Playwright Nambi E. Kelley’s adaptation of Richard Wright’s novel (1940) for the Marin Theatre Company stage, under the direction of Seret Scott, resonates many decades later at a time when Black lives still do not matter.
Twenty-year-old Bigger was born into a world that he had not created or looked forward to. His mother Hannah recalls her boy’s reticence to enter a world meant to destroy him—if not his life, then his dreams.
Her son did not want to leave the sanctity of the womb, a place where there was comfort, love and safety for a place he knew instinctively he would not find the same nurturing or support.
Home for Bigger was a place where he was surrounded by enemies whom he was powerless to defend himself against—he could not even escape them in his dreams, as whiteness seemed to control everything his mind touched.
Like Black warriors castrated during puberty rites, like Malcolm Little and even the fictional Walter Lee II, Bigger doesn’t stand a chance.
When Bigger was offered a job by his slumlord apartment owners, he was not grateful. He took the job because his mother all but forces him into it.
Driving rich white people around does nothing for his ego – it’s not his car, and white people make the youth nervous, especially his boss’s daughter, Mary, and her communist boyfriend, Jan. Both drink too much, and both want to be his friend.
As the two sandwich Bigger between then and offer him a drink from a decanter, he wishes they would stop intruding into spaces carefully designed to keep the races apart. He is well rehearsed in his role and knows such familiarity can only lead to his destruction.
His stage manager is The Black Rat, a clever creature whom Bigger knows intimately. Black Rat advises Bigger, rehearses his lines with him, like a catechism—“You are nothing, you will amount to nothing.”
The two are connected at the hip, conjoined, inseparable—yet even here, Kelley and Wright’s Bigger is allowed agency. The murders he commits are real, yet also symbolic.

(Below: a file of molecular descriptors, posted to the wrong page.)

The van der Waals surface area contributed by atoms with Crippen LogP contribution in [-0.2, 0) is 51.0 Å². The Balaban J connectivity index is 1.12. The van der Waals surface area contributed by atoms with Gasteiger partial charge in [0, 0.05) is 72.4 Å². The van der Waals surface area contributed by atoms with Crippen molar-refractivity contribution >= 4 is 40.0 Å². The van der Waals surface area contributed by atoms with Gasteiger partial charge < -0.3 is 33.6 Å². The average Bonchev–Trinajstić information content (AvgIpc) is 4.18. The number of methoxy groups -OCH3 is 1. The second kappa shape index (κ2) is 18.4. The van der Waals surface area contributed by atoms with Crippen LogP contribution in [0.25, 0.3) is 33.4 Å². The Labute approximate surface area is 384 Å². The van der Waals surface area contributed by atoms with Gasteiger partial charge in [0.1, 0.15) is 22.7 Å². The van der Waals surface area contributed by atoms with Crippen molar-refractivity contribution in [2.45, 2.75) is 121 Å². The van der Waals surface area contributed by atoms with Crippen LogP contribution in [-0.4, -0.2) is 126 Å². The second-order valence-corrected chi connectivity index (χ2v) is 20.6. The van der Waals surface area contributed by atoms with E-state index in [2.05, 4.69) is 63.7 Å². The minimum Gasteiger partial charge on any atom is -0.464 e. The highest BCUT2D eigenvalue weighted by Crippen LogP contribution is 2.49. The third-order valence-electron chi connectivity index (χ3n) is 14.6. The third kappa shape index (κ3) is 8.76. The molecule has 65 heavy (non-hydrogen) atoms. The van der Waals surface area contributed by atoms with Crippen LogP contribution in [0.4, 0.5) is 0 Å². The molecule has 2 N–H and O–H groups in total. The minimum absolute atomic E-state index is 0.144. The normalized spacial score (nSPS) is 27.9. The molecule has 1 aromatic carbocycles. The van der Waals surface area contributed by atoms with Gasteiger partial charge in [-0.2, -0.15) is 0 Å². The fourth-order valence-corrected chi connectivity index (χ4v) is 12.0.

Giulio Cesare Perrone’s set is stark, empty – the scaffolding suggests a psychic and material interior we do not see. There is nothing between Bigger and the world—no insulation, no walls, no heat, no love. He lives in the “between,” neither here nor there.
Bigger is beaten physically by the police when he tries to protect his mother, and psychologically by the world which only works for white people— There is no reward, so Bigger runs, chased by nightmares all too real.
Black Rat appears and reappears like a talisman. Black families on Chicago’s Southside know there is no poison strong enough to rid their lives of this pestilence. Black Rat’s reincarnation is guaranteed by societal circumstances then and now.
It is what W.E.B Dubois calls double consciousness – the public and the interior self – The Rat vs. Bigger Thomas.
Don’t miss this riveting production at Marin Theatre Company, through Feb. 12, which put Nambi E. Kelley’s “Native Son” at the center of its 50th anniversary season. The Marin Theatre Company is located at 397 Miller Ave. in Mill Valley.
For information visit marintheatre.org or call (415) 388-5208.